Carson City native wins a $3.1 million manicure case
June 3, 2002
A native of Carson City, attorney Richard Martillaro of Arvada, Colo., won a $3.1 million case last week for his client who sued Colorado-based Top Nails for giving her herpes from unsterilized manicure tools.
On Wednesday, ABC featured Martillaro and his client on “Good Morning America.”
Martillaro’s father, Carl, practiced criminal law in Carson City for 40 years. Martillaro decided to pursue law when he was 22, and after he graduated from Chico State University, California, with a political science degree and a minor in history he attended McGeorge School of Law, University of the Pacific in Sacramento.
Martillaro’s father inspired him to become a lawyer.
“I was just trying to be like dad,” he said.
He wanted to join his dad in practice, but the year before his graduation from law school his father passed away.
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During his seven years as a lawyer, Martillaro has practiced general law with an emphasis on personal injury. The $3.1 million the jury awarded his client is the largest case Martillaro has ever won.
Producers of “Good Morning America” flew Martillaro and his client to New York City for Wednesday’s show.
“It was a rewarding experience,” Martillaro said. “It’s nice to get that kind of national recognition, to know there’s something you’ve done in your profession that merits attention.”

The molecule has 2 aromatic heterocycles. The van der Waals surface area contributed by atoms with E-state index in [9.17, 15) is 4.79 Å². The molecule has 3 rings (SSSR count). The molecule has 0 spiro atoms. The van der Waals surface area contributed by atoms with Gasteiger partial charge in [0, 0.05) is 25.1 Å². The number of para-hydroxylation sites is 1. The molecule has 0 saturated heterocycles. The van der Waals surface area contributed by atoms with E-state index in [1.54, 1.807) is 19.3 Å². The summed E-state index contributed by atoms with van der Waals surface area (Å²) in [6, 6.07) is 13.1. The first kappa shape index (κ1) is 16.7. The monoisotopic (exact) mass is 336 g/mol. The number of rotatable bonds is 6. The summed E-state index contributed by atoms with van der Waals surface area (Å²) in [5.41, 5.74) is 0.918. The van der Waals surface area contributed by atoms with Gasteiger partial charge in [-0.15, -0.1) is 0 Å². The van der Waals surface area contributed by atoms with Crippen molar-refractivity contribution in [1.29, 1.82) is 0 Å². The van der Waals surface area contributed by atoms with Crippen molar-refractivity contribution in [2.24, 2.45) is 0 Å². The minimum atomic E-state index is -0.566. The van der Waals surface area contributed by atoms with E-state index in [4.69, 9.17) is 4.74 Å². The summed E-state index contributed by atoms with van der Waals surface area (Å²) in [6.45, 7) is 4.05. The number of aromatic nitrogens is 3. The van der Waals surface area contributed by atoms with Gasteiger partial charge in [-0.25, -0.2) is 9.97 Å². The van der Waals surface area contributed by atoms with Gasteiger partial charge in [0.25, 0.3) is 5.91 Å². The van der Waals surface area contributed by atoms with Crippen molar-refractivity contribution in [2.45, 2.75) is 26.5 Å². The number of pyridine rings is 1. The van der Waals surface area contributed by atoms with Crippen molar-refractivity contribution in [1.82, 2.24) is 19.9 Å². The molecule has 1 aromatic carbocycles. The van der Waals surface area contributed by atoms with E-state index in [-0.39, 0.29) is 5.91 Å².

A 1984 graduate of Carson High School, Martillaro played middle linebacker and running back on the Senator football team. He made all-state, all-conference, and all-decade. Martillaro began playing football in Pop Warner.
“He was a great kid,” said Harvey Whitcome, his coach and future father-in-law. “He came up through the Pop Warners ranks. I coached the Midgets, the Pee Wees, and I drafted him onto the team and I knew him quite well.”
Martillaro, father of three daughters, Antonia, Milanna and Isabella, and his wife, Judy Whitcome, live in Denver.
“We both grew up together,” he said. “We were junior high sweethearts.”
Martillaro also played baseball in high school in his junior and senior years for the Senators. A promotional picture of the team taken at the Nugget shows Martillaro, then a junior, with his teammates in powder-blue tuxedos.
Matt Williams, a senior in the photo, plays third base for the Arizona Diamondbacks now. Martillaro attends Diamondback games when they play in Colorado.
At 18 or 19, Martillaro, left Carson City for college. His parents had owned a Carson City restaurant serving continental cuisine, but Richard spent much of his time in sports, the outdoors and his Isuzu truck.
“It was a good place to grow up,” Martillaro said. “It was valuable in the sense you really got ingrained into you a sense of family and a hometown atmosphere. Just the things that were available to me, like the Sierra Mountains and Lake Tahoe, I’ll cherish and remember for the rest of my life.”